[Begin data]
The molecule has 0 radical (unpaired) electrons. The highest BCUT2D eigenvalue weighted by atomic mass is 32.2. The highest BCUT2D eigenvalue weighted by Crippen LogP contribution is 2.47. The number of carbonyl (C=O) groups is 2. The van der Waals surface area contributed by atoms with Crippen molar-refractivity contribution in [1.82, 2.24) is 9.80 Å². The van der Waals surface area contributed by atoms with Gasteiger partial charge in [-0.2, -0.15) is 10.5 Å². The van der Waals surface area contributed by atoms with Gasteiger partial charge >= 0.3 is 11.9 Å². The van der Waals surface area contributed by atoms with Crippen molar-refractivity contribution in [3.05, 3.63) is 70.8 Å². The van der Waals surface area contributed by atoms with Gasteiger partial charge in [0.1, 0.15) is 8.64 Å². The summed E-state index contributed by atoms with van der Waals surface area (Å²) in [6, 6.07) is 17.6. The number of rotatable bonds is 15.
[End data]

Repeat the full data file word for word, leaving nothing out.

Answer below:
The molecule has 0 radical (unpaired) electrons. The highest BCUT2D eigenvalue weighted by atomic mass is 32.2. The highest BCUT2D eigenvalue weighted by Crippen LogP contribution is 2.47. The number of carbonyl (C=O) groups is 2. The van der Waals surface area contributed by atoms with Crippen molar-refractivity contribution in [1.82, 2.24) is 9.80 Å². The van der Waals surface area contributed by atoms with Gasteiger partial charge in [-0.2, -0.15) is 10.5 Å². The van der Waals surface area contributed by atoms with Gasteiger partial charge >= 0.3 is 11.9 Å². The van der Waals surface area contributed by atoms with Crippen molar-refractivity contribution in [3.05, 3.63) is 70.8 Å². The van der Waals surface area contributed by atoms with Gasteiger partial charge in [0.1, 0.15) is 8.64 Å². The summed E-state index contributed by atoms with van der Waals surface area (Å²) in [6, 6.07) is 17.6. The number of rotatable bonds is 15.